This, too, is not supported by the evidence. The past four years have seen unusually low volatility in stock markets. Markets certainly were volatile in 2008-2009 (sub-prime crisis) and 2011 (Greece 2 and US downgrade crises), but have been relatively calm in the four years since then.
Our next chart shows the price index returns for the first seven trading days of each calendar year for the Australian market (horizontal scale) versus the subsequent full year annualised volatility of the price index since WW2 (vertical scale).
Again we see that the dots (years) are scattered all over the chart in no clear pattern. Once again the dotted ‘trend’ line is almost horizontal, indicating that there is no statistical correlation between the initial first seven days and how volatile the index turned out to be for the full year.
The top left-hand segment of the chart shows that in some years negative early returns did indeed turn into volatile years for the index – eg 2008, 2009, 2007, and 1975. Conversely, the bottom right segment shows years where positive early returns turned into low volatility for the whole year – eg 1953, 1947, 1963, and 1961.
However, the top right segment shows good early returns turned into highly volatile years – eg 1987, 1974, 1980, 1983. The most volatile year in the history of our stock market, 1987, started off with a nice +5% return in the first seven days.
Is a run of eight down days unusual?
If we also include the negative day on the last trading day of 2015, that makes eight consecutive down days – which also makes for catchy headlines. The problem is that eight day runs (of consecutive up days or down days) are not unusual at all, with 79 such runs or longer since WW2.
The longest run of consecutive down days was 16 days in Australia in July-August 1952 during the post-Korean War inflation crisis. Notably, that 16-day run marked the end of the 1951-1952 crash and the start of the subsequent three-year bull run for shares. Investors who were scared off by the record-breaking down run would have missed out on the start of a three-year bull run.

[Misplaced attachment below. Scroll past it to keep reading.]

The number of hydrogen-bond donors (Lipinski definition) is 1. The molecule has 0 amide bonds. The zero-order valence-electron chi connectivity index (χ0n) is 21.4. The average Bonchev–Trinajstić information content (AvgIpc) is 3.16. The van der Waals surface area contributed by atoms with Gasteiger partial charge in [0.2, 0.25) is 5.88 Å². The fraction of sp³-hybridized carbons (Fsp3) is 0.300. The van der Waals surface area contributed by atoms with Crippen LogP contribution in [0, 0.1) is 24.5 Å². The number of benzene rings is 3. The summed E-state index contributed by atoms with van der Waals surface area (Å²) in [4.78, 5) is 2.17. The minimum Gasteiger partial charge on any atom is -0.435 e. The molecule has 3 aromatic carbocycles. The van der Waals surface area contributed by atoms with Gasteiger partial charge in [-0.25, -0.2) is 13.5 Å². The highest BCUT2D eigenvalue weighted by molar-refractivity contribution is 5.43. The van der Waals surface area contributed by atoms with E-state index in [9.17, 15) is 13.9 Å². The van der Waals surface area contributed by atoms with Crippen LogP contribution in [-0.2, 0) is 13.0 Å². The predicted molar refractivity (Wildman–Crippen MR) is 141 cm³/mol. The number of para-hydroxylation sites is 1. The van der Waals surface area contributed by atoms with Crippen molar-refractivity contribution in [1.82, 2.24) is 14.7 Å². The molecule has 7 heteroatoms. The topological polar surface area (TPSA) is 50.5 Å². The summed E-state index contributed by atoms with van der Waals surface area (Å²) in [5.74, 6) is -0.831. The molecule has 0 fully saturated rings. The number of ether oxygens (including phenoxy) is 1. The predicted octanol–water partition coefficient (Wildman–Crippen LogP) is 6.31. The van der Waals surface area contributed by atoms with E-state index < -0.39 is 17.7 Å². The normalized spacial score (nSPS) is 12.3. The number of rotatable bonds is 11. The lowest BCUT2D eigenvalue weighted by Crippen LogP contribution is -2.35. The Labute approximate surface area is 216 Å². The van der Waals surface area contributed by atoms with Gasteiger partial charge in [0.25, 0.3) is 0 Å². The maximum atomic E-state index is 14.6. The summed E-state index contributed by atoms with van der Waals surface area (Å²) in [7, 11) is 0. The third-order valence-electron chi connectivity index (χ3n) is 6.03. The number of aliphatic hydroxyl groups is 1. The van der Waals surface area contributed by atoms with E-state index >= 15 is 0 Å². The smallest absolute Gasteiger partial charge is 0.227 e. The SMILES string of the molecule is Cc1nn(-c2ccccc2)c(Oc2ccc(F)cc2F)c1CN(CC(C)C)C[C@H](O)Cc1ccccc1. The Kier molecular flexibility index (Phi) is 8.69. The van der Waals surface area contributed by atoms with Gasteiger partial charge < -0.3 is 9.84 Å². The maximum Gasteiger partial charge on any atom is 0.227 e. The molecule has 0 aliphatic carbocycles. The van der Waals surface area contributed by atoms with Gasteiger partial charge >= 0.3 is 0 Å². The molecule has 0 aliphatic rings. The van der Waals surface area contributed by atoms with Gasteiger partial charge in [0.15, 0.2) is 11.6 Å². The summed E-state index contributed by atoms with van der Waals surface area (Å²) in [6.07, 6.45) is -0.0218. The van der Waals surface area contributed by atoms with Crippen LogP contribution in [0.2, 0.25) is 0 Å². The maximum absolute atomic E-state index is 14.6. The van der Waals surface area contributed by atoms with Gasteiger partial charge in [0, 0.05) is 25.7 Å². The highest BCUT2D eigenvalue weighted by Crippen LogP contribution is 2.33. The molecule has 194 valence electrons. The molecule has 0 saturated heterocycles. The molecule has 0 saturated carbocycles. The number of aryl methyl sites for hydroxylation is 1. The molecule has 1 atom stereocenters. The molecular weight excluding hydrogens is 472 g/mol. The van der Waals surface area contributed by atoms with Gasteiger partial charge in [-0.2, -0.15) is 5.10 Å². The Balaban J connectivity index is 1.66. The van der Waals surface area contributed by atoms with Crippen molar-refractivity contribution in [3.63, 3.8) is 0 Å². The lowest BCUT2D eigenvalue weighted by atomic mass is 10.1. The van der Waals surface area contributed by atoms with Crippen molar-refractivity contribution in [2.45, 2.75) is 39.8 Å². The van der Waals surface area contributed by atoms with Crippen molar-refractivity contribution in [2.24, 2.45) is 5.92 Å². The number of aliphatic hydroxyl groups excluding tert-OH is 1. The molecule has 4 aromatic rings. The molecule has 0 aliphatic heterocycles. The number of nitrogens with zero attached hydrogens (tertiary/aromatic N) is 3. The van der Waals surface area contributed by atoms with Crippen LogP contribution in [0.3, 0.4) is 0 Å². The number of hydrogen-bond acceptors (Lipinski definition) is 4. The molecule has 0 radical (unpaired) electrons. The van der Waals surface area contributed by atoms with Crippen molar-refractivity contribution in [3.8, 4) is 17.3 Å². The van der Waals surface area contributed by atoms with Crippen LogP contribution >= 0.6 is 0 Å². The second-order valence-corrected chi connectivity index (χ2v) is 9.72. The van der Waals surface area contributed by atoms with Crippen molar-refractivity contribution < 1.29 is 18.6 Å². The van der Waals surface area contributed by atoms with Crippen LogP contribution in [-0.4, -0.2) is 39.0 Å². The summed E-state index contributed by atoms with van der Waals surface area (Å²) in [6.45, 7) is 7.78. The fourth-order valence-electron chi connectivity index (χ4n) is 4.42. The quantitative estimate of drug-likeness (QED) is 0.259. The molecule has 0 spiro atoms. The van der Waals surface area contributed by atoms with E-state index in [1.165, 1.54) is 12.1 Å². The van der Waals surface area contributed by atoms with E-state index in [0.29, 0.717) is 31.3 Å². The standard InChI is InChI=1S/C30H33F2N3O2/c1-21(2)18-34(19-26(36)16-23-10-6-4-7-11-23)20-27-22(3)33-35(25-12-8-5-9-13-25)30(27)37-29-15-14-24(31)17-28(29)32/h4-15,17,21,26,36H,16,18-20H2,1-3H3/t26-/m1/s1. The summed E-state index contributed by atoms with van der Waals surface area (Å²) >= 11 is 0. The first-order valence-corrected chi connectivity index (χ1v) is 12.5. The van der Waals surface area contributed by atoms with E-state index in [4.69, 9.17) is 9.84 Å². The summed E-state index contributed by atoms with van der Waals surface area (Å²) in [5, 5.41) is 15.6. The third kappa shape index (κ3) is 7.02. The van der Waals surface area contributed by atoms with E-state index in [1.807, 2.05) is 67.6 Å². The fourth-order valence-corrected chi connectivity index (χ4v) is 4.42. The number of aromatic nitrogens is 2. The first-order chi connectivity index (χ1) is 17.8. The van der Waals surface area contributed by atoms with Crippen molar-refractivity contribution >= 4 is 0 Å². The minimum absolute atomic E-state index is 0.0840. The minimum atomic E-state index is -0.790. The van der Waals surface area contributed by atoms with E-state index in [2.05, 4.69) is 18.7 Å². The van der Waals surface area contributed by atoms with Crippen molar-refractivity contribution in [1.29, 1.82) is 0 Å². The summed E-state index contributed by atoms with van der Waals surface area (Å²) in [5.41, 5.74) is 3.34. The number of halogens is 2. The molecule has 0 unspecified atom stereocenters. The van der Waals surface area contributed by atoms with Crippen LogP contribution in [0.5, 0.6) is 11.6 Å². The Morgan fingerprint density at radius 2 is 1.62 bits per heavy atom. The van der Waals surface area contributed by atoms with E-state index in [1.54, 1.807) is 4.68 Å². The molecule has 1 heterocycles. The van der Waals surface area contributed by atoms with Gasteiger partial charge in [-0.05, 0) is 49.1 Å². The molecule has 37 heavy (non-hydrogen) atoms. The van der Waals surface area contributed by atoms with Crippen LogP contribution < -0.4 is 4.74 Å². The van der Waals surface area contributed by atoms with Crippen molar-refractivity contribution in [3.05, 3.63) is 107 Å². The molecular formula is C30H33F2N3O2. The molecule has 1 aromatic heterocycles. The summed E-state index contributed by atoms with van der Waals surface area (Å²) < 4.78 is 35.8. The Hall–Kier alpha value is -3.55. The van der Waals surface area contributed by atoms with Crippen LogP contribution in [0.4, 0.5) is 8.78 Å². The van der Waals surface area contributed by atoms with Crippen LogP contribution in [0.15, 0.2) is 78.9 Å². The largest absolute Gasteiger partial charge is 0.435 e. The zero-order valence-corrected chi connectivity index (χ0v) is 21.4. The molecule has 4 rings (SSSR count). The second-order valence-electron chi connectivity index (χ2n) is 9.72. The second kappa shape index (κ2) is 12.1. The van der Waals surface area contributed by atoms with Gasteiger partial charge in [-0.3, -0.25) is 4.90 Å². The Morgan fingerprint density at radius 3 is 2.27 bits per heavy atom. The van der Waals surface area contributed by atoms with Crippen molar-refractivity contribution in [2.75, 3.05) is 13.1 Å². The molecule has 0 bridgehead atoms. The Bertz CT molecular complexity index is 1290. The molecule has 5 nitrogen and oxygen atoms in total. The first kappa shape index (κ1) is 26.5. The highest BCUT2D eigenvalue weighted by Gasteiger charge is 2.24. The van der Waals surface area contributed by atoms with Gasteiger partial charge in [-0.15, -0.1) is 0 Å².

Investors should never base decisions on just a handful of days trading. Bad short-term returns often give rise to unjustified fears and misguided knee-jerk responses, which inevitably lead to bad long-term decisions. Conversely, good short-term returns tend to breed complacency and unfounded optimism, which can be equally damaging to long-term returns.
The added problem is that investors (myself included) have extra time over the holidays to review portfolios. The risk is that if we base our thoughts on the end of year balances we fall into the trap of thinking we have to re-do the numbers because the market has fallen 7% in the first seven days of the new year. The better approach is to ignore short-term moves and keep the focus firmly on the fundamental drivers of long-term performance.
This is the case even with extreme price moves. For example in the 1987 crash the market index fell 50% in just 19 trading days. But not even that 19-day period would have made a difference to long-term investment decisions. Sensible analysis would have meant you were out of the market or at least under-weight from early to mid-1987 so the impact of the 50% September-October 1987 crash would have been avoided or lessened. The sudden 50% fall did not suddenly make the market ‘cheap’ and therefore a ‘good buy’. The market did not become ‘cheap’ on most fundamental measures until late 1990 or early 1991. This was more than three years later – ample time to assess the market with a cool head and decide when the market was good enough value to start investing again.
The lesson is to not let short-term moves distract attention from thorough research and analysis in long-term portfolios.
About the author
Ashley Owen (BA, LLB, LLM, Grad. Dip. App. Fin, CFA) has been an active investor since the mid-1980s, a senior executive of major global banking and finance groups, and currently advises investors and advisory groups in Australia and Asia.